Langston Hughes Performing Arts Institute presents 'Harriet's Return'
SEATTLE — The presentation of the acclaimed production Harriet's Return closes out Langston Hughes Performing Arts Institute's (LHPAI) Black History Month programming. Written and performed by Karen Jones Meadows, the show chronicles the private and public life of famed Underground Railroad conductor, spiritual icon and revolutionary Harriet Tubman, whose life spanned nine decades and influenced people around the world. The staging includes a student and senior performance at noon on Friday, Mar. 1 and two evening performances at 7:30 p.m. on Friday, Mar. 1 and Saturday, Mar. 2. Tickets for all performances are available via www.brownpapertickets.com.
Attendees will journey from Harriet's childhood to her final days as Meadows portrays more than 30 colorful characters. Harriet's Return is an official member of the National Underground Railroad Network to Freedom Program. Tickets are $20 in advance and $25 at the door for adults and $10 for students and seniors.
The production, both deeply personal and high energy, has been well received. Tubman's great grand-niece said, "The performance...the story...the energy...the truth…all flawless." "Harriet's Return is a theater experience not to be missed," reports Drama-Logue, a weekly theatre newspaper. This LHPAI Black History Month presentation is in partnership with the Seattle organization Cultural Pursuits. Cultural Pursuits promotes events that revive valuable lessons from a rich African American heritage.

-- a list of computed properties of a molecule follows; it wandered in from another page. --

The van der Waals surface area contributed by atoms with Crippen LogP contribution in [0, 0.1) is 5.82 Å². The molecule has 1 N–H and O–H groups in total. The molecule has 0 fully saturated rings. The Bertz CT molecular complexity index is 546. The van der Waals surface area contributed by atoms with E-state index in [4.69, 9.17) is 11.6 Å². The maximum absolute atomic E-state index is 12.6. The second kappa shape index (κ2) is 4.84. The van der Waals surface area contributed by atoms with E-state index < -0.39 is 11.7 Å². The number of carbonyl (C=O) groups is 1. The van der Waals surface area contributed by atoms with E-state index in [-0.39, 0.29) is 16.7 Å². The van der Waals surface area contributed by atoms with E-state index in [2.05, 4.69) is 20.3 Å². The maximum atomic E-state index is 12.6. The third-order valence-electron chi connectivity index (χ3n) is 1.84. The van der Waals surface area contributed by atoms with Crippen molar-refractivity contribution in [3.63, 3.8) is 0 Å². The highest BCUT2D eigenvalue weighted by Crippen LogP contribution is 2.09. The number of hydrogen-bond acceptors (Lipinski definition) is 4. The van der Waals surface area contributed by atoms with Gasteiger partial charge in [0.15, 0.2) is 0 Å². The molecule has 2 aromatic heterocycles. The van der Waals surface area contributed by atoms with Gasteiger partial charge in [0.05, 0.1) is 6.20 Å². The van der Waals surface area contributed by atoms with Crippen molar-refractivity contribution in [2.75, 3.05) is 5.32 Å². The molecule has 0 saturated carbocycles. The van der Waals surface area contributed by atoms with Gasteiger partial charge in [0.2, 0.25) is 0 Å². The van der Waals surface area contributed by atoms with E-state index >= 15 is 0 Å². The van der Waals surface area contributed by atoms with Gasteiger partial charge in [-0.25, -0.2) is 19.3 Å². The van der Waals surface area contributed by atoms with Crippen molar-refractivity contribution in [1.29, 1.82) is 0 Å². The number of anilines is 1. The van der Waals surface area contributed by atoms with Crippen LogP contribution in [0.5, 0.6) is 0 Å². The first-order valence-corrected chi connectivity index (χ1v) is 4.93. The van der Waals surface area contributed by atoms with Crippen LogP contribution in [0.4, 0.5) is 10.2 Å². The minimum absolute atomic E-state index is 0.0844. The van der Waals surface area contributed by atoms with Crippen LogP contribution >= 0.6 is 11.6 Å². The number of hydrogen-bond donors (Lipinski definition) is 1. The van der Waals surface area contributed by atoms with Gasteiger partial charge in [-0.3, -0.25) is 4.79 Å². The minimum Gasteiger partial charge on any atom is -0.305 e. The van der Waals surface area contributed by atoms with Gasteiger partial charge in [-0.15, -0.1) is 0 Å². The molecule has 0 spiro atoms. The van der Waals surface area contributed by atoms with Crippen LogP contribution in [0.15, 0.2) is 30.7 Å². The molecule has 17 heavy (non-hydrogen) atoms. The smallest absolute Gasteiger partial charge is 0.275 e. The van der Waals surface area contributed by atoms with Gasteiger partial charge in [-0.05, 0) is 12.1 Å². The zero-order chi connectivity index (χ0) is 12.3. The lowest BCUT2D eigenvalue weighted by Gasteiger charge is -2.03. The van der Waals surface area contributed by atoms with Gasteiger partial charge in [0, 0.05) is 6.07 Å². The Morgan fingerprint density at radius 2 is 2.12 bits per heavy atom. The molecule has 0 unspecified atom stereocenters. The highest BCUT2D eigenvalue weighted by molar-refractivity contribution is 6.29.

Langston Hughes Performing Arts Institute (LHPAI) celebrates, nurtures, presents and preserves African American and Diaspora performing arts, cultural wealth and iconic legacies. Named for the prolific African American artist Langston Hughes, LHPAI represents the pluralism of local, national and global Black people, in the media platforms of film, dance, theatre and music.
The Office of Arts & Cultural Affairs supports the health and vitality of our city by providing access to arts and culture, advancing the role of the arts in our community, and advocating for issues that affect the entire cultural community. The 16-member Seattle Arts Commission, citizen volunteers appointed by the mayor and City Council, supports the city agency.
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